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Construction site storm water permits

The DNR’s construction site permit requires landowners to install practices to help decrease the amount of sediment that pollutes Wisconsin’s waterways from construction projects. Land disturbance during a construction project exposes bare soil which can erode during storm events. Practices help decrease the amount of sediment that runs off during a storm event.

Wetland Screening and Delineation Resource for Construction Sites - Wetland Indicator Layers

On June 1, 2016, DNR’s Wetland Screening and Delineation Procedures guidance established a wetland screening process requiring customers applying for storm water, CAFO (Concentrated Animal Feeding Operations), and waterway and wetland permits to submit specific screening information with their application. The wetland indicator layers for this purpose were developed by the Department of Natural Resources and USDA Natural Resources Conservation Service (NRCS) to assist with making a preliminary determination of the potential for wetlands on a given property. Only a wetland professional can verify wetlands are present on a property.

Historically, the wetland indicator layer, commonly known as the “pink layer” was the only wetland indicator layer available on the surface water data viewer. This layer is being replaced by an updated layer, colored purple, to more accurately depict wetland potential. For the time being, the Wisconsin Department of Natural Resources (DNR) displays both Wetland Indicator layers on its Surface Water Data Viewer (SWDV) online: the “Maximum Extent Wetland Indicator” pink layer and the “Minimum Extent Wetland Indicator” purple layer. The agency is piloting the purple layer for screening accuracy. However, an error was found when the purple layer went live. The DNR’s wetland mapping team is working quickly to correct this issue.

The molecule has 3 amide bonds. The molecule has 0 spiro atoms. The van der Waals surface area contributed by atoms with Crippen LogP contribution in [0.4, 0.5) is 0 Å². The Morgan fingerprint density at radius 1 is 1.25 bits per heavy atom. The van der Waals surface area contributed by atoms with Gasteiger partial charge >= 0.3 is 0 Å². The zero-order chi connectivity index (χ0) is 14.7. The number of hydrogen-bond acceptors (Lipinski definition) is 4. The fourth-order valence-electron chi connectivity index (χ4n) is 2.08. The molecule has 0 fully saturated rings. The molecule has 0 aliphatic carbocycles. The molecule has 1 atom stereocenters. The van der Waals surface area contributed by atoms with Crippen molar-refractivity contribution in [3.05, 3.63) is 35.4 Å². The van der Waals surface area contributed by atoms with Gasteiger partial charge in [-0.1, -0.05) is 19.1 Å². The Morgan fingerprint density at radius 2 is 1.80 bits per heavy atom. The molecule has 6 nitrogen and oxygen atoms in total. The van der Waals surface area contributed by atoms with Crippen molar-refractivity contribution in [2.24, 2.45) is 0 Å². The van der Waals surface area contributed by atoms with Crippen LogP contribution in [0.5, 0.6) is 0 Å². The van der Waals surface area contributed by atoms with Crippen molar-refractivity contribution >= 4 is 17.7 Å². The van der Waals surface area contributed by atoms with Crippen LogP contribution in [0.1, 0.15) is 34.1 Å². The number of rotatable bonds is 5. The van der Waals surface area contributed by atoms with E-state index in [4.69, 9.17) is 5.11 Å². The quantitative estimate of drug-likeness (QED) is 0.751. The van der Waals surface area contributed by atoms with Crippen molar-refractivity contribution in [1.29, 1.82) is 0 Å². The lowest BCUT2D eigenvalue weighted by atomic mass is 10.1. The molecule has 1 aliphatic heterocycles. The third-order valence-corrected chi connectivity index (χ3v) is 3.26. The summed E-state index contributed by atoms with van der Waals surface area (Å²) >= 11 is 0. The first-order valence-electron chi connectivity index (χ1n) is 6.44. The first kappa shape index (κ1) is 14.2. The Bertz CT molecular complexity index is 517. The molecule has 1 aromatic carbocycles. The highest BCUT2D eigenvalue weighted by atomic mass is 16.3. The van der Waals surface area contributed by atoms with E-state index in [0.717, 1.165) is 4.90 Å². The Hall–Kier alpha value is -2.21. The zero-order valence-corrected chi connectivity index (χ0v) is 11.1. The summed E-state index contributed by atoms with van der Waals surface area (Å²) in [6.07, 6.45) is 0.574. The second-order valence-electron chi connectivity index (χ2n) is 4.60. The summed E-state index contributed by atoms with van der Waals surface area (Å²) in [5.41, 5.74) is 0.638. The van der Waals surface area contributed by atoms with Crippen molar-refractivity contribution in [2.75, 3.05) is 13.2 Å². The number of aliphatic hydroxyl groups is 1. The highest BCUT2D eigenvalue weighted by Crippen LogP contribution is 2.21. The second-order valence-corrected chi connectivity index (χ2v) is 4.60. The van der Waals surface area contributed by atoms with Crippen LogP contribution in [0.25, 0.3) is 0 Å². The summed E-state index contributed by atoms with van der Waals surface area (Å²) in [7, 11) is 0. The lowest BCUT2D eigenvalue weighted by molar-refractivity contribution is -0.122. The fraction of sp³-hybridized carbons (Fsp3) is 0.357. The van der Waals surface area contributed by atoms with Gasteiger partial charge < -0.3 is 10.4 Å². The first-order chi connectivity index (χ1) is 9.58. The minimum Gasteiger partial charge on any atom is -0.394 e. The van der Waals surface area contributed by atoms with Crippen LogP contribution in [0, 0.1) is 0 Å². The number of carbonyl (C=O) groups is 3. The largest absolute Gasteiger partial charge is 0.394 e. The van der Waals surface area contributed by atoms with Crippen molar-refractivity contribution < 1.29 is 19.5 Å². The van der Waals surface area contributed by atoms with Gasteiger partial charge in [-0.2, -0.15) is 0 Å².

To those who have already submitted an application based on the purple layer, DNR staff reviewing permit applications will continue to screen using the “Maximum Extent Wetland Indicator” pink layer. The agency also expects applicants to screen for wetlands based on the pink layer until further notice.

For additional information, learn about the wetland indicators map.

Erosion control plans contain specific practices to reduce erosion, divert storm water from disturbed or exposed construction site areas, and trap and control the transport of sediment and other pollutants. Construction site permits contain requirements for controlling erosion and storm water during construction as well as managing storm water runoff after construction is completed.

water breaking through an earthen bank

Construction site erosion control,
Photo by Pete Wood

Last revised: Thursday May 31 2018